Difference between IEnumerator and IEnumerable

By | December 12, 2017

IEnumerable
An enumerable class implements the IEnumerable interface. The IEnumerable interface has only one method GetEnumerator, which returns an IEnumerator interface.

public IEnumerator GetEnumerator();

Example:-

class Program
{
static void Main()
{
List<int> list = new List<int>();
list.Add(1);
list.Add(2);
list.Add(3);
list.Add(4);
list.Add(5);

List<int>.Enumerator e = list.GetEnumerator();
Write(e);
}

static void Write(IEnumerator<int> e)
{
while (e.MoveNext())
{
int value = e.Current;
Console.WriteLine(value);
}
}
}

Output:-
1
2
3
4
5

IEnumerator
An Enumerator implements IEnumerator Interface. Enumerators only allow reading the data in the collection. Enumerators cannot be used to modify the underlying collection. It has two methods called MoveNext and Reset and a property called Current as below.

public object Current;

public void Reset();

public bool MoveNext();

Example:-

using System.Collections;
class MyColors : IEnumerable
{
 string[] Colors = { "Red", "Yellow", "Blue" };
 public IEnumerator GetEnumerator()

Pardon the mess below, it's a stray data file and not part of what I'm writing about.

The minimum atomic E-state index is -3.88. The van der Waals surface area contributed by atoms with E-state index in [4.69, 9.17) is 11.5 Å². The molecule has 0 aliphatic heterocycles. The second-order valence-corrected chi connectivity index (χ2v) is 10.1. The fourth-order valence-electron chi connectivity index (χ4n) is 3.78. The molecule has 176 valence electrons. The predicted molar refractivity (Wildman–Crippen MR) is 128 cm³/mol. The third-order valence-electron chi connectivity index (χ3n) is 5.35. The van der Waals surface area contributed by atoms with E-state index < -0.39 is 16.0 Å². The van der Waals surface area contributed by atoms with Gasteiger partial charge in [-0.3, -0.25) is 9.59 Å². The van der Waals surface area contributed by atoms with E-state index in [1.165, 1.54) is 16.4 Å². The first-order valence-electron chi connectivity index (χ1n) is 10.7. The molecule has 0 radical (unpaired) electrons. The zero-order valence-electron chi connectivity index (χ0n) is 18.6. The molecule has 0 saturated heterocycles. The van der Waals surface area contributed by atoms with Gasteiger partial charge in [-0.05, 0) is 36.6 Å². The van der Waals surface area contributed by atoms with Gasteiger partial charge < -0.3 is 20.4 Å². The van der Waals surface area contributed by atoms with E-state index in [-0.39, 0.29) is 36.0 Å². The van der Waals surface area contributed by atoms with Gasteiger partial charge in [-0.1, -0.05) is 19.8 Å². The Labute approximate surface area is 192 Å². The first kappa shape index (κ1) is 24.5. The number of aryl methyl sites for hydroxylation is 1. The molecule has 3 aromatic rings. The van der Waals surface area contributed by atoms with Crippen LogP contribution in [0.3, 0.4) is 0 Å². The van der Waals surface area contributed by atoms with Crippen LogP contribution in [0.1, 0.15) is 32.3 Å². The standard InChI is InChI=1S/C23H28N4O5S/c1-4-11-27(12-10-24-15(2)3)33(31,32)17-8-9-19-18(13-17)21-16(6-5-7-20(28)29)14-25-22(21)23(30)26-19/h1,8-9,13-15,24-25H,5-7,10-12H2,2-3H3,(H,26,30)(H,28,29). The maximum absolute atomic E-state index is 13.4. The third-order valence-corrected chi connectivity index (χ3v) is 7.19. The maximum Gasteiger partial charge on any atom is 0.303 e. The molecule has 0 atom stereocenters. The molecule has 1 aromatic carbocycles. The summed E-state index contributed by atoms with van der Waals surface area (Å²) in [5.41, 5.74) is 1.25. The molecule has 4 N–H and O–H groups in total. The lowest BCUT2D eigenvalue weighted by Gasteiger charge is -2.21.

{
 return new ColorEnumerator(Colors);//An instance of the enumerator class
 } 
}

The main difference between IEnumerable and IEnumerator is an IEnumerator retains its cursor’s current state.

Points to remember:-

  • Both are interface
  • IEnumerable code are clear and can be used in foreach loop
  • IEnumerator use While, MoveNext, current to get current record
  • IEnumerable doesn’t remember state
  • IEnumerator persists state means which row it is reading
  • IEnumerator cannot be used in foreach loop
  • IEnumerable defines one method GetEnumerator which returns an IEnumerator
  • IEnumerator allows readonly access to a collection

I hope you will enjoy the difference between IEnumerator and IEnumerable in C#. I would like to have feedback from my blog readers. Your valuable feedback, question, or comments about this article are always welcome.

 

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